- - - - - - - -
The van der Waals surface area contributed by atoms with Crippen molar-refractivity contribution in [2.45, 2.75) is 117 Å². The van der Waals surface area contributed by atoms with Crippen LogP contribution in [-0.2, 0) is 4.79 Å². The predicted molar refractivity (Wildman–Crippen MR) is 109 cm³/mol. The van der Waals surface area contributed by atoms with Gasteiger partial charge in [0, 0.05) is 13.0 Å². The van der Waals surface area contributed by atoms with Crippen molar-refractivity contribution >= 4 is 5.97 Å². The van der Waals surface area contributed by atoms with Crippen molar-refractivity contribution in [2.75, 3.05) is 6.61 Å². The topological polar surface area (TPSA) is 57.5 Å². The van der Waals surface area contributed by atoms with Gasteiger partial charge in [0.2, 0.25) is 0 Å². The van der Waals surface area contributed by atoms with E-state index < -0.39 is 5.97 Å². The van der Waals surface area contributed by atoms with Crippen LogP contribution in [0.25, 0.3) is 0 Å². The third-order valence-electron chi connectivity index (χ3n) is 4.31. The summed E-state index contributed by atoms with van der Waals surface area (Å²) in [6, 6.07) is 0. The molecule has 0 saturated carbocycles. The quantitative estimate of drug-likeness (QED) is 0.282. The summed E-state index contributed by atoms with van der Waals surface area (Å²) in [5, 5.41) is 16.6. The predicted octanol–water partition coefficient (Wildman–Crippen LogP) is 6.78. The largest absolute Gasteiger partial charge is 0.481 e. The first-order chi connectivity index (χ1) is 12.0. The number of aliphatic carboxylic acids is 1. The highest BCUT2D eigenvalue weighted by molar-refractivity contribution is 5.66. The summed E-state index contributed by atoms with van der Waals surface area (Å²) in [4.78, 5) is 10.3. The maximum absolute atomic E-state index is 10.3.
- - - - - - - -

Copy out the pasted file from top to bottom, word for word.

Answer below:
The van der Waals surface area contributed by atoms with Crippen molar-refractivity contribution in [2.45, 2.75) is 117 Å². The van der Waals surface area contributed by atoms with Crippen LogP contribution in [-0.2, 0) is 4.79 Å². The predicted molar refractivity (Wildman–Crippen MR) is 109 cm³/mol. The van der Waals surface area contributed by atoms with Gasteiger partial charge in [0, 0.05) is 13.0 Å². The van der Waals surface area contributed by atoms with Crippen molar-refractivity contribution >= 4 is 5.97 Å². The van der Waals surface area contributed by atoms with Crippen molar-refractivity contribution in [2.75, 3.05) is 6.61 Å². The topological polar surface area (TPSA) is 57.5 Å². The van der Waals surface area contributed by atoms with Gasteiger partial charge in [0.2, 0.25) is 0 Å². The van der Waals surface area contributed by atoms with E-state index < -0.39 is 5.97 Å². The van der Waals surface area contributed by atoms with Crippen LogP contribution in [0.25, 0.3) is 0 Å². The third-order valence-electron chi connectivity index (χ3n) is 4.31. The summed E-state index contributed by atoms with van der Waals surface area (Å²) in [6, 6.07) is 0. The molecule has 0 saturated carbocycles. The quantitative estimate of drug-likeness (QED) is 0.282. The summed E-state index contributed by atoms with van der Waals surface area (Å²) in [5, 5.41) is 16.6. The predicted octanol–water partition coefficient (Wildman–Crippen LogP) is 6.78. The largest absolute Gasteiger partial charge is 0.481 e. The first-order chi connectivity index (χ1) is 12.0. The number of aliphatic carboxylic acids is 1. The highest BCUT2D eigenvalue weighted by molar-refractivity contribution is 5.66. The summed E-state index contributed by atoms with van der Waals surface area (Å²) in [4.78, 5) is 10.3. The maximum absolute atomic E-state index is 10.3.